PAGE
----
Participation trophies

In The Art of Possibility, Roz and Ben Zander write, “Enrolling is not about forcing, cajoling, tricking, bargaining, pressuring, or guilt-tripping someone into doing something your way. Enrollment is the art and practice of generating a spark of possibility for others to share.”

A generous assumption of why participation trophies exist: it balances the all-consuming nature of competitive energy. Instead of only enrolling the winner, every person participating can experience the motivation of being recognized for their work. 

You’d think that sounded simple enough. The numbers say otherwise; in this paper involving 200,000 respondents, 79% of employees who quit their jobs cite a lack of appreciation as a key reason for leaving, and 65% of North Americans report that they weren’t recognized even once [at work] last year.

The challenge with participation trophies is their perceived value has diminished. If everyone gets a trophy, regardless of how they’re showing up, what’s the purpose of each trophy? The recognition no longer feels sincere.

Ben Zander gave his entire class A’s. He says:

After the initial discussion and excitement over the A subsides, I predict to the students in my Friday class that it will not be long before a voice in their heads will whisper something along these lines:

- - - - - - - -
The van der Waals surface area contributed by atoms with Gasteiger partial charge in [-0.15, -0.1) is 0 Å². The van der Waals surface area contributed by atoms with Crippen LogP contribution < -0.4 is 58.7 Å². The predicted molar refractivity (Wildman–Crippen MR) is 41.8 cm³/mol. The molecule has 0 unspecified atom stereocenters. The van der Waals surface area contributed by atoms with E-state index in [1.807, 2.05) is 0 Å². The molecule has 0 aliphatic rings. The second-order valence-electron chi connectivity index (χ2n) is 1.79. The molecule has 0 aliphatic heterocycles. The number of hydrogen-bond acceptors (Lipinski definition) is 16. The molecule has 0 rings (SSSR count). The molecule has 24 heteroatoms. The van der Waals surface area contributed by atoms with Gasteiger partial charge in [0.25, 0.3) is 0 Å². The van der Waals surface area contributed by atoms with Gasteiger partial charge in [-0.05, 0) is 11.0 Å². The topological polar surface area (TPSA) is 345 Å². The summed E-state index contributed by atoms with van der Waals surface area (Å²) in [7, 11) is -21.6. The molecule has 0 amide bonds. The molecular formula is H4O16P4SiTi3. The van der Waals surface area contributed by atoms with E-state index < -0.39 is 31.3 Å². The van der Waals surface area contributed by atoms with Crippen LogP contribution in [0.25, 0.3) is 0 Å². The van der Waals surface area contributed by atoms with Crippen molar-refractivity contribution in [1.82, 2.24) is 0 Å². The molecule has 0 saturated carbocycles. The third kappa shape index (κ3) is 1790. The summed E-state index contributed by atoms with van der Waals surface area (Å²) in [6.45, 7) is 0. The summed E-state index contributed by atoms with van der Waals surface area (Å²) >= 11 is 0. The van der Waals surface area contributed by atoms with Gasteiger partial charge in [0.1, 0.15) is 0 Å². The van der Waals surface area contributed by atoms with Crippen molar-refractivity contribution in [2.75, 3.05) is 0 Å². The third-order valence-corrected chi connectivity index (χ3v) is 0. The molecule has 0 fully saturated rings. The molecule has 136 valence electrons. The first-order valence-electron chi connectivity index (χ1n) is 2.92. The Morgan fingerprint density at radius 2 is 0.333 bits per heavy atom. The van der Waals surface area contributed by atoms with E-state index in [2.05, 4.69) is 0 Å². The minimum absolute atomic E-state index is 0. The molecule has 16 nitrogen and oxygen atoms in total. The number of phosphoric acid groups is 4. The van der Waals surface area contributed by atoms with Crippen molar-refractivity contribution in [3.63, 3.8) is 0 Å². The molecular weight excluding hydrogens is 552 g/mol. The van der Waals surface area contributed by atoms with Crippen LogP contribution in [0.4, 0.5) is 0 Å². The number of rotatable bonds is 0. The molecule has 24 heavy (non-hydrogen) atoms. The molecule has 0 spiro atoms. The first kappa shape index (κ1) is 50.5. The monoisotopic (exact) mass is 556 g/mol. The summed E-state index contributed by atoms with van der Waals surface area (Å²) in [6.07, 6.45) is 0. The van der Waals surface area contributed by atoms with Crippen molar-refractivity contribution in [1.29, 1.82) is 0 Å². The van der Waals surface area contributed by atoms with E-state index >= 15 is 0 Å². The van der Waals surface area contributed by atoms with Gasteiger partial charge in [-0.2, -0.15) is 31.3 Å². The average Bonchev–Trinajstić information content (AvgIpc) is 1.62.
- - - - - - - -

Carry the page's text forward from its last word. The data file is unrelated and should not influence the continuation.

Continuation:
Why should I bother to go to class today? I already have my A. And I’ve got so much to do; I really need to practice on my own. Anyway, it’s such a large class, he probably won’t even notice.

I tell the students that this is the first symptom of a widespread disease called “second fiddle-itis,” popularly known as “playing second fiddle.” People who perceive their role in a group to be of little significance (second violins for example) are particularly vulnerable to its ravages.

“So,” I tell the class, “the next time you hear the little second-violin melody in your head that says, ‘I’m not going to class because I’m too tired,’ or ‘I have too much to do, and I know it won’t make any difference anyway’—remember that you are an A student. An A student is a leading player in any class, an integral voice, and the class cannot make its music without that voice.”

Your contribution matters. Keep going.

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